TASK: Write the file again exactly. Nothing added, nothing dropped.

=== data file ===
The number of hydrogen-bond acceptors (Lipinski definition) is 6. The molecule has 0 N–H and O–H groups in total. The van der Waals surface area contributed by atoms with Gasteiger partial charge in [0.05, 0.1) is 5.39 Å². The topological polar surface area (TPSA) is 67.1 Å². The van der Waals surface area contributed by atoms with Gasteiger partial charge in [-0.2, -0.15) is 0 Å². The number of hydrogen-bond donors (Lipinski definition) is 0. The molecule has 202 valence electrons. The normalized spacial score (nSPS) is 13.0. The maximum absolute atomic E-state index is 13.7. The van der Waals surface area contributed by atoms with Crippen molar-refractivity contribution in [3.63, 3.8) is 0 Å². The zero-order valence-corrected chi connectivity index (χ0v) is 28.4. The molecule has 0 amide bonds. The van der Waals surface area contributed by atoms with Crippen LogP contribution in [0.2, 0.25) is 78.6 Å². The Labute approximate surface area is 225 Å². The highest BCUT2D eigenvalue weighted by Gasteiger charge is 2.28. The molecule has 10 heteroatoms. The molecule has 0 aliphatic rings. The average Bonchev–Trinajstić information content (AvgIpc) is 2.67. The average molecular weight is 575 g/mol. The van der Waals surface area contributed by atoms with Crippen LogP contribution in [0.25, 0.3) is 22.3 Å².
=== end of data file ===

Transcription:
The number of hydrogen-bond acceptors (Lipinski definition) is 6. The molecule has 0 N–H and O–H groups in total. The van der Waals surface area contributed by atoms with Gasteiger partial charge in [0.05, 0.1) is 5.39 Å². The topological polar surface area (TPSA) is 67.1 Å². The van der Waals surface area contributed by atoms with Gasteiger partial charge in [-0.2, -0.15) is 0 Å². The number of hydrogen-bond donors (Lipinski definition) is 0. The molecule has 202 valence electrons. The normalized spacial score (nSPS) is 13.0. The maximum absolute atomic E-state index is 13.7. The van der Waals surface area contributed by atoms with Crippen molar-refractivity contribution in [3.63, 3.8) is 0 Å². The zero-order valence-corrected chi connectivity index (χ0v) is 28.4. The molecule has 0 amide bonds. The van der Waals surface area contributed by atoms with Crippen LogP contribution in [0.2, 0.25) is 78.6 Å². The Labute approximate surface area is 225 Å². The highest BCUT2D eigenvalue weighted by Gasteiger charge is 2.28. The molecule has 10 heteroatoms. The molecule has 0 aliphatic rings. The average Bonchev–Trinajstić information content (AvgIpc) is 2.67. The average molecular weight is 575 g/mol. The van der Waals surface area contributed by atoms with Crippen LogP contribution in [0.25, 0.3) is 22.3 Å².